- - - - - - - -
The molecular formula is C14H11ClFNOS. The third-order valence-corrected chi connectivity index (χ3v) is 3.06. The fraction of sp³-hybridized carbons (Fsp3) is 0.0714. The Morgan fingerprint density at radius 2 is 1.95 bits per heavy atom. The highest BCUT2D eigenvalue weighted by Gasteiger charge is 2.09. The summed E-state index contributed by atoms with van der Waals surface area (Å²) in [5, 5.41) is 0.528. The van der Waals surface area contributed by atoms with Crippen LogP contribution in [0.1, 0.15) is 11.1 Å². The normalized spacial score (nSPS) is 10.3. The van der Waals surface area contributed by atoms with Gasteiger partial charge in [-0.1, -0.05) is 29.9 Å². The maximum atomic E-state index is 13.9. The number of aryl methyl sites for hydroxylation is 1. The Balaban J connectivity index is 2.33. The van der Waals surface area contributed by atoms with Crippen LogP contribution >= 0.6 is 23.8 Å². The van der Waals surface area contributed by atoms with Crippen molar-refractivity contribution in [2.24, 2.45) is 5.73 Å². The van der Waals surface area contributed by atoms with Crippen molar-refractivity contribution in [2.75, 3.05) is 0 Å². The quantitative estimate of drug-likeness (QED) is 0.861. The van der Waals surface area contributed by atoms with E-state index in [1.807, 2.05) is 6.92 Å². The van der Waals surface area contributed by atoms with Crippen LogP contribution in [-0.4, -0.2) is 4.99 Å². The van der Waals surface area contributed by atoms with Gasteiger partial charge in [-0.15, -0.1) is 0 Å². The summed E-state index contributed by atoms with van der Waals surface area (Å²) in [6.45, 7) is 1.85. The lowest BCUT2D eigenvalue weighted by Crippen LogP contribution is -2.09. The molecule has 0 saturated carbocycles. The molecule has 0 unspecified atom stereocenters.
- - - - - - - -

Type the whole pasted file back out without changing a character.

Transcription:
The molecular formula is C14H11ClFNOS. The third-order valence-corrected chi connectivity index (χ3v) is 3.06. The fraction of sp³-hybridized carbons (Fsp3) is 0.0714. The Morgan fingerprint density at radius 2 is 1.95 bits per heavy atom. The highest BCUT2D eigenvalue weighted by Gasteiger charge is 2.09. The summed E-state index contributed by atoms with van der Waals surface area (Å²) in [5, 5.41) is 0.528. The van der Waals surface area contributed by atoms with Crippen LogP contribution in [0.1, 0.15) is 11.1 Å². The normalized spacial score (nSPS) is 10.3. The van der Waals surface area contributed by atoms with Gasteiger partial charge in [-0.1, -0.05) is 29.9 Å². The maximum atomic E-state index is 13.9. The number of aryl methyl sites for hydroxylation is 1. The Balaban J connectivity index is 2.33. The van der Waals surface area contributed by atoms with Crippen LogP contribution >= 0.6 is 23.8 Å². The van der Waals surface area contributed by atoms with Crippen molar-refractivity contribution in [2.24, 2.45) is 5.73 Å². The van der Waals surface area contributed by atoms with Crippen molar-refractivity contribution in [2.75, 3.05) is 0 Å². The quantitative estimate of drug-likeness (QED) is 0.861. The van der Waals surface area contributed by atoms with E-state index in [1.807, 2.05) is 6.92 Å². The van der Waals surface area contributed by atoms with Crippen LogP contribution in [-0.4, -0.2) is 4.99 Å². The van der Waals surface area contributed by atoms with Gasteiger partial charge in [-0.15, -0.1) is 0 Å². The summed E-state index contributed by atoms with van der Waals surface area (Å²) in [6.45, 7) is 1.85. The lowest BCUT2D eigenvalue weighted by Crippen LogP contribution is -2.09. The molecule has 0 saturated carbocycles. The molecule has 0 unspecified atom stereocenters.